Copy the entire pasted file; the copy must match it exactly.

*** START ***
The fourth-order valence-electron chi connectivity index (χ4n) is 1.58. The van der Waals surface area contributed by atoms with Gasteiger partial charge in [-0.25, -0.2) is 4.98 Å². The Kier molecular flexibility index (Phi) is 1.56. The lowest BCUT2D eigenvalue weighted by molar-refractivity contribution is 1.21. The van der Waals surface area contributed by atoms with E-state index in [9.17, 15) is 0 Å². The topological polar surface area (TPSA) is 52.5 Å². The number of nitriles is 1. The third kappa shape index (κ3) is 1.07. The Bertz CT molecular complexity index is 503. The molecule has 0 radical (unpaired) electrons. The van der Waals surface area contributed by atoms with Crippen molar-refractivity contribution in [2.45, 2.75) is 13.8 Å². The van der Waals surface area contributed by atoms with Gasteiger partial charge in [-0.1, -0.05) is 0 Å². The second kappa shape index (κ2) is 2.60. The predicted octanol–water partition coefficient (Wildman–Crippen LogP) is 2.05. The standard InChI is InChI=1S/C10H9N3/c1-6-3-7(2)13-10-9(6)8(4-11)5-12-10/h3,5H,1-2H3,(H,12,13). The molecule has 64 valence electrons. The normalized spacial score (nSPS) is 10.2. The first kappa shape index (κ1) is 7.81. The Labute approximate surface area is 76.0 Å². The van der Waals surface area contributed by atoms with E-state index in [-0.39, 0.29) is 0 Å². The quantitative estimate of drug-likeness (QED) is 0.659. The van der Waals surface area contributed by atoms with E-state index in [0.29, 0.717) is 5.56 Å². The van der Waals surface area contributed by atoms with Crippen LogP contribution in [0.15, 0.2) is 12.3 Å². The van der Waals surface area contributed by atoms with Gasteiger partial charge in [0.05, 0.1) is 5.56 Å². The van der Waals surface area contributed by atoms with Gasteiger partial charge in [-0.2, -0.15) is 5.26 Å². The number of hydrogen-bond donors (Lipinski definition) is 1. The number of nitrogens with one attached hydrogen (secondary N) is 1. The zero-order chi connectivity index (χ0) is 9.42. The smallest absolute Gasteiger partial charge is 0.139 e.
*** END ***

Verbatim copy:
The fourth-order valence-electron chi connectivity index (χ4n) is 1.58. The van der Waals surface area contributed by atoms with Gasteiger partial charge in [-0.25, -0.2) is 4.98 Å². The Kier molecular flexibility index (Phi) is 1.56. The lowest BCUT2D eigenvalue weighted by molar-refractivity contribution is 1.21. The van der Waals surface area contributed by atoms with E-state index in [9.17, 15) is 0 Å². The topological polar surface area (TPSA) is 52.5 Å². The number of nitriles is 1. The third kappa shape index (κ3) is 1.07. The Bertz CT molecular complexity index is 503. The molecule has 0 radical (unpaired) electrons. The van der Waals surface area contributed by atoms with Crippen molar-refractivity contribution in [2.45, 2.75) is 13.8 Å². The van der Waals surface area contributed by atoms with Gasteiger partial charge in [-0.1, -0.05) is 0 Å². The second kappa shape index (κ2) is 2.60. The predicted octanol–water partition coefficient (Wildman–Crippen LogP) is 2.05. The standard InChI is InChI=1S/C10H9N3/c1-6-3-7(2)13-10-9(6)8(4-11)5-12-10/h3,5H,1-2H3,(H,12,13). The molecule has 64 valence electrons. The normalized spacial score (nSPS) is 10.2. The first kappa shape index (κ1) is 7.81. The Labute approximate surface area is 76.0 Å². The van der Waals surface area contributed by atoms with E-state index in [-0.39, 0.29) is 0 Å². The quantitative estimate of drug-likeness (QED) is 0.659. The van der Waals surface area contributed by atoms with E-state index in [0.29, 0.717) is 5.56 Å². The van der Waals surface area contributed by atoms with Crippen LogP contribution in [0.15, 0.2) is 12.3 Å². The van der Waals surface area contributed by atoms with Gasteiger partial charge in [0.05, 0.1) is 5.56 Å². The van der Waals surface area contributed by atoms with Gasteiger partial charge in [-0.2, -0.15) is 5.26 Å². The number of hydrogen-bond donors (Lipinski definition) is 1. The number of nitrogens with one attached hydrogen (secondary N) is 1. The zero-order chi connectivity index (χ0) is 9.42. The smallest absolute Gasteiger partial charge is 0.139 e.